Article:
Driving without a license plate might sound like a no-brainer regarding what’s allowed and what’s not. But it can be more complicated than most car owners might think, especially in California, where in recent years, new laws have made important changes to license plates on cars, especially new ones right off the lot.
Can I Drive in California Without A License Plate?
It used to be common to see new cars on highways with only a piece of paper on their rear windshield, signaling the vehicle was recently bought and is still getting its plates and tags. A driver could go up to six months without having any license plates on either the back or front of their brand new car and not worry about getting a ticket or warning.
But all that changed recently, and it had to do both with Steve Jobs, the founder of Apple Inc., and an unresolved and tragic automobile accident in 2013.
The “Steve Jobs Loophole” in California
According to multiple sources, Steve Jobs hated the way license plates looked on his new luxury cars. He didn’t want to “ruin” his new Mercedes-Benz Sl55 AMG by adding a license plate to it, so all he had to do was keep a rolling six-month lease on new SL55 AMGs, changing one after the other right before the grace period for no license plates ran out. Of course, very few car owners can afford to do this every six months, so it wasn’t a huge problem the California DMV faced, but it did call attention to the loophole’s existence in pop culture, so the media stuck his name on the loophole.
It wasn’t until a deadly accident in the state that the loophole was finally dealt with. In 2013, a man called Michael Bonanomi in Studio City was killed by a reckless driver in a hit-and-run involving a car with no license plates and only the small paper tags they temporarily stuck on the back of vehicles. No one has ever been identified as the driver because of that, so the “Steve Jobs loophole” was closed by California Assembly Bill 516, signed in 2016 by then-governor Jerry Brown.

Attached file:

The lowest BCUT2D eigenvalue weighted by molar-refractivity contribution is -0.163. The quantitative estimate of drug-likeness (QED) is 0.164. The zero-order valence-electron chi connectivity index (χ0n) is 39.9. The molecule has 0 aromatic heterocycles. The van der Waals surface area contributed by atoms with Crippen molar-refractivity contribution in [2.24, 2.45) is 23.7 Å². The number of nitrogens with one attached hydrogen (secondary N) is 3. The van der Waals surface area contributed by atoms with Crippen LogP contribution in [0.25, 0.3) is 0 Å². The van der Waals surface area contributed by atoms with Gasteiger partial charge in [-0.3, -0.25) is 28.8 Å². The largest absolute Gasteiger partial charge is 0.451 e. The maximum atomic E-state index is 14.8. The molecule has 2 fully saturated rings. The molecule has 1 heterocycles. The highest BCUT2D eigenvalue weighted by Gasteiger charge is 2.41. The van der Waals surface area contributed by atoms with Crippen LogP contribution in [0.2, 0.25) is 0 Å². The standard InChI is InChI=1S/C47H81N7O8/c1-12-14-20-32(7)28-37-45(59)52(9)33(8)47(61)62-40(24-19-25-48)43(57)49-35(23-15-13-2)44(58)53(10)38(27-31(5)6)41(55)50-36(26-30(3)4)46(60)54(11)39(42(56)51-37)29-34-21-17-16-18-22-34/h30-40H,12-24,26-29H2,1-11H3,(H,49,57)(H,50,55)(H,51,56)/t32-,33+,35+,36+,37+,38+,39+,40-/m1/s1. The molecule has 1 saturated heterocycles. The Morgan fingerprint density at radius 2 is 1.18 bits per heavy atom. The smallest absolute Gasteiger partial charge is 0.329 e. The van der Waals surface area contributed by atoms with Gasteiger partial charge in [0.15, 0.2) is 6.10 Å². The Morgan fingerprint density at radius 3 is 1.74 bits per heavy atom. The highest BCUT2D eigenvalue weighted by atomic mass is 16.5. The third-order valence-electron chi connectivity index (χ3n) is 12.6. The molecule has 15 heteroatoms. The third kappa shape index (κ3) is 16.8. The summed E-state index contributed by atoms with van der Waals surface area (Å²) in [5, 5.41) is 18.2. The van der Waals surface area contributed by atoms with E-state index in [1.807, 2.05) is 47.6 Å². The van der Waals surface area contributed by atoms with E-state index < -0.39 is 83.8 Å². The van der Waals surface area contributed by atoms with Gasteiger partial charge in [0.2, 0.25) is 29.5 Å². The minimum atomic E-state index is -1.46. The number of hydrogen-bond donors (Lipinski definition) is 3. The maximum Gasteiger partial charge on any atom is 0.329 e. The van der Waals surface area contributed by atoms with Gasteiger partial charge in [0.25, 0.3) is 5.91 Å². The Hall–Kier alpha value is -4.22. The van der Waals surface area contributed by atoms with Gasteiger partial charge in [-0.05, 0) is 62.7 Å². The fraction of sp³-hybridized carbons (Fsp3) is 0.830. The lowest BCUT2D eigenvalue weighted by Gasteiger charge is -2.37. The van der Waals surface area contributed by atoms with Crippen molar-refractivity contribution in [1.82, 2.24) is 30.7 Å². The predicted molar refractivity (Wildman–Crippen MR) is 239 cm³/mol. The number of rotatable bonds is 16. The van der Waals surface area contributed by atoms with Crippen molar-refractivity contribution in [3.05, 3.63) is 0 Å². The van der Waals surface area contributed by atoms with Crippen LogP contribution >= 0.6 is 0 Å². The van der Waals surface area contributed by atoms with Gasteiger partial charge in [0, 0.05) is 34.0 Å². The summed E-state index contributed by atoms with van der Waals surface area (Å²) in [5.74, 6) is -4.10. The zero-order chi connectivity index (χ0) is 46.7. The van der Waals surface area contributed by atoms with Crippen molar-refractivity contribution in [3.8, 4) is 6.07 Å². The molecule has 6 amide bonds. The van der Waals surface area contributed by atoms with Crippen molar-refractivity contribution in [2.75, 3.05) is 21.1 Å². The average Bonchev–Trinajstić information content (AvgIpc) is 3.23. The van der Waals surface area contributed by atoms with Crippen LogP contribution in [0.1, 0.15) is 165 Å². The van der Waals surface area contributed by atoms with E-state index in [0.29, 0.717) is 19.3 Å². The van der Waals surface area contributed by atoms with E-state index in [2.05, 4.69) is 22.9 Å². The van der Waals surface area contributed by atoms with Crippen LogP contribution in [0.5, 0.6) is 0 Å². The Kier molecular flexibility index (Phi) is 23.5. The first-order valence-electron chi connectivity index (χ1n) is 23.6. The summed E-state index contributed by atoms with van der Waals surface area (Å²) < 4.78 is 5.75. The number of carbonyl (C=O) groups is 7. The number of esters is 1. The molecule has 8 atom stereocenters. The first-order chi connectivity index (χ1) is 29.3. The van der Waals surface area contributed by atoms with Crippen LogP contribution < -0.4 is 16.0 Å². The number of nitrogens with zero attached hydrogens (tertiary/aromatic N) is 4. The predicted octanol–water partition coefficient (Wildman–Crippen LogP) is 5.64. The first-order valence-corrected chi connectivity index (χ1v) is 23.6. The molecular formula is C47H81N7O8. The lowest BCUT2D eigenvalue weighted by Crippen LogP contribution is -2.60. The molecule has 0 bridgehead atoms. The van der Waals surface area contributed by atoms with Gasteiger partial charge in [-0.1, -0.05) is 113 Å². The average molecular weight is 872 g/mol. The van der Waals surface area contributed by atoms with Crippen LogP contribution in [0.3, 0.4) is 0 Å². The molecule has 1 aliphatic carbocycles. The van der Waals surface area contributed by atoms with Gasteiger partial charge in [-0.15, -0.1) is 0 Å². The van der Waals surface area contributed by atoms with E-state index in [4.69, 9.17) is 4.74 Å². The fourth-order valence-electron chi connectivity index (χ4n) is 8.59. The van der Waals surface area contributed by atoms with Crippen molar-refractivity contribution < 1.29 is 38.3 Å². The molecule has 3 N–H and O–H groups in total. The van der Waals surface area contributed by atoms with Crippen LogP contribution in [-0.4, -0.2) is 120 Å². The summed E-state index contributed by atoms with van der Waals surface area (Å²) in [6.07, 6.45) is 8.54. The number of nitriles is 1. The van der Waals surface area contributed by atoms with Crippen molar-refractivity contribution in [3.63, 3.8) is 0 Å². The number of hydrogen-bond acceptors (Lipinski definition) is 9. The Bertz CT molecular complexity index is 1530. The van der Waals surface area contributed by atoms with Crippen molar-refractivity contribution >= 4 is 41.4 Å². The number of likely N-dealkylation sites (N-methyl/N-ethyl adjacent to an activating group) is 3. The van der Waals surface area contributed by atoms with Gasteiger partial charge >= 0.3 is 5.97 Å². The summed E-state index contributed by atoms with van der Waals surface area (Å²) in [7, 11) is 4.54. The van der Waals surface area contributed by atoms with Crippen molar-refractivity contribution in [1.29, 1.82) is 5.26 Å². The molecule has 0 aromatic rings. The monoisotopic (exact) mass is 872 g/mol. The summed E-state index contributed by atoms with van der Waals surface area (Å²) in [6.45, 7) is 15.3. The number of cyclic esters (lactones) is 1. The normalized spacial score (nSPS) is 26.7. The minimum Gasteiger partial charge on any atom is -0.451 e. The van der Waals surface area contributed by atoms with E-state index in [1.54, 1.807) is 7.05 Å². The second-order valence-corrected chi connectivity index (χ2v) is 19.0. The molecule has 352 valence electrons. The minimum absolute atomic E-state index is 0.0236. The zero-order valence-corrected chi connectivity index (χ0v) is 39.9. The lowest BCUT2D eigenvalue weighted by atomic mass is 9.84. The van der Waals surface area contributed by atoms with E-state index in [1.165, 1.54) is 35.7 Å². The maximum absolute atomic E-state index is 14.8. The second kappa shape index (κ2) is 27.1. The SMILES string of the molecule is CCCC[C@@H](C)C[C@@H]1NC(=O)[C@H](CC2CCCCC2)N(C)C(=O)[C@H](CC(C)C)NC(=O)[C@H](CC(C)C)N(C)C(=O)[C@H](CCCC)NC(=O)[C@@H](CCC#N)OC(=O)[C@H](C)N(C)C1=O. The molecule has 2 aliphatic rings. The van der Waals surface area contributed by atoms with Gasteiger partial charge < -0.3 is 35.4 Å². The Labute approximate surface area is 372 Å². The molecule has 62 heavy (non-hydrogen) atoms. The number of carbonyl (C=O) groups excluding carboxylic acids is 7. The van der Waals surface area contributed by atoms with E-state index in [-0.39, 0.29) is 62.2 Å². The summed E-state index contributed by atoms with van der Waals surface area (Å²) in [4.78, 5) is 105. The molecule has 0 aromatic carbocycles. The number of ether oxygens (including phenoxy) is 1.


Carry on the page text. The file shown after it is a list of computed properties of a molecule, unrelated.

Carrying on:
New Law About Driving Without License Plates in California
And so the new law went into effect on January 1, 2019, effectively closing the loophole because it reduced the time a car owner is allowed to drive without license plates, from 120 days to just 90 days. New cars in California are also given temporary tags and plates right off the dealership, which resemble a license plate made out of paper. Because we don’t want paper accidentally flying around on the freeways, AB 516 only requires new vehicles to display their temporary license plate on the rear.
If, after 90 days, you still don’t have your permanent license plates (both front and back) and tags, you get a fine between $100 and $200 unless you fix the issue, and you might even avoid paying the fine. Most counties will simply ask you to mail a picture of their newly installed plates.
This often happens because it’s difficult for police and traffic officials to determine which cars are new and which aren’t. They can’t afford to check every single vehicle without a permanent license plate on them, so they have to rely a lot of times on whether or not a car looks new, which is how a lot of drivers can get away with not getting their new license plates installed for longer than 90 days.
But don’t risk it. If you don’t fix the issue, the penalties become more and more severe until you’re in danger of getting your car impounded or, worse, some days in jail if you just don’t care about putting license plates on your vehicle.